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Ore. assisted-suicide data challenged


WASHINGTON (BP)–More people than ever before died in Oregon last year by physician-assisted suicide, but a bioethics specialist questioned if the state’s recent report provides a full accounting in the only state to legalize the practice.

The Oregon Department of Human Services reported 46 people took their lives in 2006 using lethal doses of drugs prescribed by doctors. That was an increase of eight over 2005. Previously, the largest number of assisted suicides reported in a year was 42 in 2003.

Wesley Smith, who writes online at www.bioethics.com, described the report as “virtually meaningless,” however, saying “its statistical analysis depends almost entirely on death doctor self-reporting.”

“(T)here is no independent oversight by the state over assisted suicide, (and) the DHS does not even have the power or budget to investigate potential abuses,” Smith wrote.

The state acknowledged its limited authority in a news release that accompanied the report.

“The role of DHS is that of a steward of data about the use of the law,” state epidemiologist Mel Kohn said. “This is a law, not a DHS program, and our only legal role is to report accurate aggregate data about the use of the law.”

Smith said the DHS “merely compiles statistics and only spot checks the accuracy of the data they receive. Not only that, but after the annual reports are published, the DHS destroys the data from which it was complied, which prevents outside researchers from even verifying the DHS analysis. Thus, there is no way to know whether these reports are accurate, or instead, whether they are more a matter of garbage in-garbage out.”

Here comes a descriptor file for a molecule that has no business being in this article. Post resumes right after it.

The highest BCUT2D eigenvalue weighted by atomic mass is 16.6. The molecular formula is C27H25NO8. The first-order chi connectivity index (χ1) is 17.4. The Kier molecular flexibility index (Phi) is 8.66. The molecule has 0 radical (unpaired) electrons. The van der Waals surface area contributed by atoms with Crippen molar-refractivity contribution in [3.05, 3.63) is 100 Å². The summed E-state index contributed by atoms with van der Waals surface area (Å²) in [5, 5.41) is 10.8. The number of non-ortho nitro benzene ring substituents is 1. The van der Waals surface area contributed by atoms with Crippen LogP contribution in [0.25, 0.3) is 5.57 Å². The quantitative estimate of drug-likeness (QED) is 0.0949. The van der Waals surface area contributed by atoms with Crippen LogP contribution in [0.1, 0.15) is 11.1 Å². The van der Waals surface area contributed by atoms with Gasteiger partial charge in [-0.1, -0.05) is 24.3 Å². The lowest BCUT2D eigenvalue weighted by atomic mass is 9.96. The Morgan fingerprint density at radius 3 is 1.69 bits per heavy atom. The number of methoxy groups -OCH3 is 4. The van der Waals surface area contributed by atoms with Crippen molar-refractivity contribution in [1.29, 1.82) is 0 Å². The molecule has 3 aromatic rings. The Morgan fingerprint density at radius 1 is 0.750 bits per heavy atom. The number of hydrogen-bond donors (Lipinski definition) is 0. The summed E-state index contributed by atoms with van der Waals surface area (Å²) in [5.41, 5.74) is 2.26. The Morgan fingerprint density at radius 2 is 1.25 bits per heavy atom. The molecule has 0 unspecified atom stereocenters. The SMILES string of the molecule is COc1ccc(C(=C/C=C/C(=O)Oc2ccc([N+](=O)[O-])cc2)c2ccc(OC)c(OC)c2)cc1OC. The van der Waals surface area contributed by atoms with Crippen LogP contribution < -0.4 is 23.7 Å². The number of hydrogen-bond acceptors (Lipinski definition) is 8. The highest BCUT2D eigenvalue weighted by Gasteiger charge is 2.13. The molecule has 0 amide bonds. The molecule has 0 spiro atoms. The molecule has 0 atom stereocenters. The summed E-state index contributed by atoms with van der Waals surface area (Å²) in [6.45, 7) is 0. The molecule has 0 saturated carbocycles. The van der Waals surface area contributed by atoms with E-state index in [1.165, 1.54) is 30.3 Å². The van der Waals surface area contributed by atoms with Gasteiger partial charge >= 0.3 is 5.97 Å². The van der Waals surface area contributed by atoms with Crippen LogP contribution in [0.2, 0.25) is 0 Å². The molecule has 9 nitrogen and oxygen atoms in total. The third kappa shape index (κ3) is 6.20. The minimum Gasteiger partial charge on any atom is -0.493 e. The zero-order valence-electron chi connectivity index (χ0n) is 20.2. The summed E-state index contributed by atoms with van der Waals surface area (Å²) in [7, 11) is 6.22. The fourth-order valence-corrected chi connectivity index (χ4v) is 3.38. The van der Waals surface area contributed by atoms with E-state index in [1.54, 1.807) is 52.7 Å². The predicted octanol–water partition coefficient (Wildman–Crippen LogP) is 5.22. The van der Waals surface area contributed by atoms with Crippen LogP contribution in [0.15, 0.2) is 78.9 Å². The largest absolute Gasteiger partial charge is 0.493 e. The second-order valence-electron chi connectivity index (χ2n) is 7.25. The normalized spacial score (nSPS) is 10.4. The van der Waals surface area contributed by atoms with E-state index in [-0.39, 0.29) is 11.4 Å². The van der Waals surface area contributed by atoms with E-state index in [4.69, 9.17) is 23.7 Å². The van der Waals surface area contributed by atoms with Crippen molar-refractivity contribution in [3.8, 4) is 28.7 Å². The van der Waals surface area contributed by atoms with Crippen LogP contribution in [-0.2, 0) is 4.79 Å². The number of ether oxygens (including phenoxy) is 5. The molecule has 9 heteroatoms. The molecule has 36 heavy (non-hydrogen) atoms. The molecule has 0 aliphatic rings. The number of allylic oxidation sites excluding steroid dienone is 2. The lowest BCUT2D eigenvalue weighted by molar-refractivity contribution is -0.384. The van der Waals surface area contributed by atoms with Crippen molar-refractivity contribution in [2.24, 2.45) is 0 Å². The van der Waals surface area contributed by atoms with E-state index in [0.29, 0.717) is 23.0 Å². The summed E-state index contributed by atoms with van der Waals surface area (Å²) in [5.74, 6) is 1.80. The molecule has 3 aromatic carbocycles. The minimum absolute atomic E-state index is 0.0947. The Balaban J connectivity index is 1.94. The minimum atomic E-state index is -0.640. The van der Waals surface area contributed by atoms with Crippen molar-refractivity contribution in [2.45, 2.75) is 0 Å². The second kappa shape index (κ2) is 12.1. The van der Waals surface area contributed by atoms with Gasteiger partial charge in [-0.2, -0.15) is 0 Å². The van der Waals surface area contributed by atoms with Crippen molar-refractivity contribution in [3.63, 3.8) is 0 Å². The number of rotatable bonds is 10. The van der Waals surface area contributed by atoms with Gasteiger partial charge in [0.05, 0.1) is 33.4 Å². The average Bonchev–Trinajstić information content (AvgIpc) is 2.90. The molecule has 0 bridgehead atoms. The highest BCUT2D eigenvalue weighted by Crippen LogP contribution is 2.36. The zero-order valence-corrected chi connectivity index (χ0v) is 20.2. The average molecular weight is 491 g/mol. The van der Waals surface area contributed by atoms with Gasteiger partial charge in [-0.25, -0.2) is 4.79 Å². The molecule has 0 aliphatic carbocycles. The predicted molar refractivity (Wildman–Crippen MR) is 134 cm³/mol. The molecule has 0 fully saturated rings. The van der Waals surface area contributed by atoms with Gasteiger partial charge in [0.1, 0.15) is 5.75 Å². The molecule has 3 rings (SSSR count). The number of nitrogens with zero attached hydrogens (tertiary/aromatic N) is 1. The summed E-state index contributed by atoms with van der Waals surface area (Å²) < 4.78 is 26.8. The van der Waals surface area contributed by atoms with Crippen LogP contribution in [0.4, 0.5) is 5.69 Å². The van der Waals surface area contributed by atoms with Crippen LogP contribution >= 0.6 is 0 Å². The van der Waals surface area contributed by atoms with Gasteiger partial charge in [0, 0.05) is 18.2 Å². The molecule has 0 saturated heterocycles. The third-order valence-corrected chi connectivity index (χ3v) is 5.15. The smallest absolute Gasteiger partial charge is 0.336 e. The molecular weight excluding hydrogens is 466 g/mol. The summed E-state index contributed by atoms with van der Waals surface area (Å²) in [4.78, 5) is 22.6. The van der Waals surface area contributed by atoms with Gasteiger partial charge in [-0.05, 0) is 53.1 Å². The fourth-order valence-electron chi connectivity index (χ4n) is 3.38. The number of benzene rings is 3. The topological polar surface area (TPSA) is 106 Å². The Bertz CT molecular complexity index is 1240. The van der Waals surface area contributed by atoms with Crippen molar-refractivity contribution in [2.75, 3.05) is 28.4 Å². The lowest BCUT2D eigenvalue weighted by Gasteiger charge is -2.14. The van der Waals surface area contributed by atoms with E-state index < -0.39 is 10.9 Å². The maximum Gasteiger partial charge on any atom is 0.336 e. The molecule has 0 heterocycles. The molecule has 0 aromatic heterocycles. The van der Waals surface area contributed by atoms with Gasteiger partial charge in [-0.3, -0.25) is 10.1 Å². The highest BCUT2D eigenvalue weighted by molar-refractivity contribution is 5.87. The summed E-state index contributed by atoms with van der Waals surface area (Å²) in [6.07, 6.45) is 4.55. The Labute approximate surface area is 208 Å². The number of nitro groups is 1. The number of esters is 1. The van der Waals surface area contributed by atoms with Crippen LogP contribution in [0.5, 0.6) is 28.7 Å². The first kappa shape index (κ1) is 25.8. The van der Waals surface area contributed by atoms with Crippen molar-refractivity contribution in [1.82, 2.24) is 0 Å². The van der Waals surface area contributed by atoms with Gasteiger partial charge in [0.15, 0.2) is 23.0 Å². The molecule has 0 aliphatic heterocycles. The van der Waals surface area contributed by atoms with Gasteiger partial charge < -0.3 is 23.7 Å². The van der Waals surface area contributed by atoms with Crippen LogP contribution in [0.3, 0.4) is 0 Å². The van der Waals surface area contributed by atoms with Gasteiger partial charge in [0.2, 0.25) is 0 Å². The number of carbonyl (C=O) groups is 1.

Oregon has recorded 292 deaths by assisted suicide since its Death With Dignity Act took effect in late 1997.

Oregon’s latest report, released March 8, showed:

— Only two of the 46 people who died by assisted suicide in 2006 were referred for psychiatric evaluation during the process. This was the fourth year in a row for a referral rate of 5 percent or less. In 1998, the first full year for legalized assisted suicide in Oregon, the referral rate was 31 percent.

— The number of physicians who prescribed the drugs and were present when patients took them was 15, an improvement to 33 percent. In 2005, it was 23 percent.

— As in previous years, the leading reasons patients chose to kill themselves were concerns about a decrease in autonomy (96 percent), increasing inability to participate in activities that make life enjoyable (96 percent) and a loss of dignity (76 percent).

— Cancer was by far the leading disease, with 40 of those who committed suicide having a malignant tumor.

— Twenty-six of the 46 people who died by assisted suicide were males; all but one were white; only 23 were married; 35 were enrolled in hospice care; and only one did not have medical insurance.

The Physicians for Compassionate Care Education Foundation (PCCEF), which opposes Oregon’s assisted suicide law, expressed concern about the lack of details provided in the latest report. Previous reports had provided “narrative-type information” that was not included this year, according to the PCCEF.

The PCCEF also noted the median duration for the relationship between an assisted-suicide patient and his doctor was only 15 weeks, with a range from one week to 767 weeks. “We know that many of these patients are receiving prescriptions for lethal medications from doctors that are new to them, rather than from their usual doctor,” the organization said in a written statement.
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